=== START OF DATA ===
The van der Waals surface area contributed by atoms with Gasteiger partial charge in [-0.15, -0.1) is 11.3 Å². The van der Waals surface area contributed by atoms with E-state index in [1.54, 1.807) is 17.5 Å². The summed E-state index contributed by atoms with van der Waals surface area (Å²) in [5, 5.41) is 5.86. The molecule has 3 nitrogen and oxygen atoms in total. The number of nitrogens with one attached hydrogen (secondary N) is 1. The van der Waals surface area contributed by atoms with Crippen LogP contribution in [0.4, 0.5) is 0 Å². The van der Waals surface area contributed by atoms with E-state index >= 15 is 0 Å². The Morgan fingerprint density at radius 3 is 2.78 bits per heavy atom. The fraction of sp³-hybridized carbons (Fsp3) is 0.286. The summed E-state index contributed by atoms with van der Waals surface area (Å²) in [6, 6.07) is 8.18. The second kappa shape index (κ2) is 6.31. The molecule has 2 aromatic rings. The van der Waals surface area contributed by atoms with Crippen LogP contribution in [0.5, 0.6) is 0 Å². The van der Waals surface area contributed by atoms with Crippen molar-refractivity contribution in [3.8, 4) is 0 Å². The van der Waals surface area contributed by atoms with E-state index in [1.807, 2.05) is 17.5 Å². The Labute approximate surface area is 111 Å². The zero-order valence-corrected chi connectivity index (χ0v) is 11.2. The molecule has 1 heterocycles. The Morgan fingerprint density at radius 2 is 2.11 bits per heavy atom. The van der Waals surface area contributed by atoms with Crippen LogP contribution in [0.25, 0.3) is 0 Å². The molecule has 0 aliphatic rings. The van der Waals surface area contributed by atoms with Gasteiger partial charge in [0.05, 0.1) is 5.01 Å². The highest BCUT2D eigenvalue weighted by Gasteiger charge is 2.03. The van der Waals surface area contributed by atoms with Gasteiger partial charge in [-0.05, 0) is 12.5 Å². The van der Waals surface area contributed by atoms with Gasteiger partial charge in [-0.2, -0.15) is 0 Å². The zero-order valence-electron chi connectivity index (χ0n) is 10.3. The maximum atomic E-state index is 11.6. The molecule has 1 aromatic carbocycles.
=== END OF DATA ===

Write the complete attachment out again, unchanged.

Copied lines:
The van der Waals surface area contributed by atoms with Gasteiger partial charge in [-0.15, -0.1) is 11.3 Å². The van der Waals surface area contributed by atoms with E-state index in [1.54, 1.807) is 17.5 Å². The summed E-state index contributed by atoms with van der Waals surface area (Å²) in [5, 5.41) is 5.86. The molecule has 3 nitrogen and oxygen atoms in total. The number of nitrogens with one attached hydrogen (secondary N) is 1. The van der Waals surface area contributed by atoms with Crippen LogP contribution in [0.4, 0.5) is 0 Å². The van der Waals surface area contributed by atoms with E-state index >= 15 is 0 Å². The Morgan fingerprint density at radius 3 is 2.78 bits per heavy atom. The fraction of sp³-hybridized carbons (Fsp3) is 0.286. The summed E-state index contributed by atoms with van der Waals surface area (Å²) in [6, 6.07) is 8.18. The second kappa shape index (κ2) is 6.31. The molecule has 2 aromatic rings. The van der Waals surface area contributed by atoms with Crippen LogP contribution in [0.5, 0.6) is 0 Å². The van der Waals surface area contributed by atoms with Crippen molar-refractivity contribution in [3.8, 4) is 0 Å². The van der Waals surface area contributed by atoms with E-state index in [1.807, 2.05) is 17.5 Å². The Labute approximate surface area is 111 Å². The zero-order valence-corrected chi connectivity index (χ0v) is 11.2. The molecule has 1 heterocycles. The Morgan fingerprint density at radius 2 is 2.11 bits per heavy atom. The van der Waals surface area contributed by atoms with Crippen LogP contribution in [0.25, 0.3) is 0 Å². The molecule has 0 aliphatic rings. The van der Waals surface area contributed by atoms with Gasteiger partial charge in [0.05, 0.1) is 5.01 Å². The highest BCUT2D eigenvalue weighted by Gasteiger charge is 2.03. The van der Waals surface area contributed by atoms with Gasteiger partial charge in [-0.05, 0) is 12.5 Å². The van der Waals surface area contributed by atoms with Gasteiger partial charge in [-0.2, -0.15) is 0 Å². The zero-order valence-electron chi connectivity index (χ0n) is 10.3. The maximum atomic E-state index is 11.6. The molecule has 1 aromatic carbocycles.